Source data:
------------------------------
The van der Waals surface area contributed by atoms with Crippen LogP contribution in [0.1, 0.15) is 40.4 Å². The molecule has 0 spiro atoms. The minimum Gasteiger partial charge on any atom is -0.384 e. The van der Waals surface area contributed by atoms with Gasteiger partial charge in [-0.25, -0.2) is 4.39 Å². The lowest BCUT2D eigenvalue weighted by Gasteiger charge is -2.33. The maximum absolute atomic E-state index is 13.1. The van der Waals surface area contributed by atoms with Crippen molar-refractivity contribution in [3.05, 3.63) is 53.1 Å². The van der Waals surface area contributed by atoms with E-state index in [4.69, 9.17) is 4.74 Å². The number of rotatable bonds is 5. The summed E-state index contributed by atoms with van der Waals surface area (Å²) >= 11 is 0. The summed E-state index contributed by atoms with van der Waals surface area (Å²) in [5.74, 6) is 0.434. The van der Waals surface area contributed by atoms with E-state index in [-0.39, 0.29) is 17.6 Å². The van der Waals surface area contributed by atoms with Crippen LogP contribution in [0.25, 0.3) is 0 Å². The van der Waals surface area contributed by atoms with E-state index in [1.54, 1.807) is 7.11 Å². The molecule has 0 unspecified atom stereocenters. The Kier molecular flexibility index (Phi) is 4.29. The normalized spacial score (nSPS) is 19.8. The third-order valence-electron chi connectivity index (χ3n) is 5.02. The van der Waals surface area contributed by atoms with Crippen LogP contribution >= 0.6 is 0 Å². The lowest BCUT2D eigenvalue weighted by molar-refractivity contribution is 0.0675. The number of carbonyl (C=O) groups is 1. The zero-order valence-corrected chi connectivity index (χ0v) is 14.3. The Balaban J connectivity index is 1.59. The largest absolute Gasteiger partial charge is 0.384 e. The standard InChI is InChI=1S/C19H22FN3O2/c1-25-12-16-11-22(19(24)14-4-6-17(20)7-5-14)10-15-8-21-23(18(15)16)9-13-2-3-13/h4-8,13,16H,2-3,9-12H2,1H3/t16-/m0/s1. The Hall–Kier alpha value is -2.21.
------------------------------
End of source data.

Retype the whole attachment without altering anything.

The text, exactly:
The van der Waals surface area contributed by atoms with Crippen LogP contribution in [0.1, 0.15) is 40.4 Å². The molecule has 0 spiro atoms. The minimum Gasteiger partial charge on any atom is -0.384 e. The van der Waals surface area contributed by atoms with Gasteiger partial charge in [-0.25, -0.2) is 4.39 Å². The lowest BCUT2D eigenvalue weighted by Gasteiger charge is -2.33. The maximum absolute atomic E-state index is 13.1. The van der Waals surface area contributed by atoms with Crippen molar-refractivity contribution in [3.05, 3.63) is 53.1 Å². The van der Waals surface area contributed by atoms with E-state index in [4.69, 9.17) is 4.74 Å². The number of rotatable bonds is 5. The summed E-state index contributed by atoms with van der Waals surface area (Å²) >= 11 is 0. The summed E-state index contributed by atoms with van der Waals surface area (Å²) in [5.74, 6) is 0.434. The van der Waals surface area contributed by atoms with E-state index in [-0.39, 0.29) is 17.6 Å². The van der Waals surface area contributed by atoms with Crippen LogP contribution in [0.25, 0.3) is 0 Å². The van der Waals surface area contributed by atoms with E-state index in [1.54, 1.807) is 7.11 Å². The molecule has 0 unspecified atom stereocenters. The Kier molecular flexibility index (Phi) is 4.29. The normalized spacial score (nSPS) is 19.8. The third-order valence-electron chi connectivity index (χ3n) is 5.02. The van der Waals surface area contributed by atoms with Crippen LogP contribution >= 0.6 is 0 Å². The lowest BCUT2D eigenvalue weighted by molar-refractivity contribution is 0.0675. The number of carbonyl (C=O) groups is 1. The zero-order valence-corrected chi connectivity index (χ0v) is 14.3. The Balaban J connectivity index is 1.59. The largest absolute Gasteiger partial charge is 0.384 e. The standard InChI is InChI=1S/C19H22FN3O2/c1-25-12-16-11-22(19(24)14-4-6-17(20)7-5-14)10-15-8-21-23(18(15)16)9-13-2-3-13/h4-8,13,16H,2-3,9-12H2,1H3/t16-/m0/s1. The Hall–Kier alpha value is -2.21.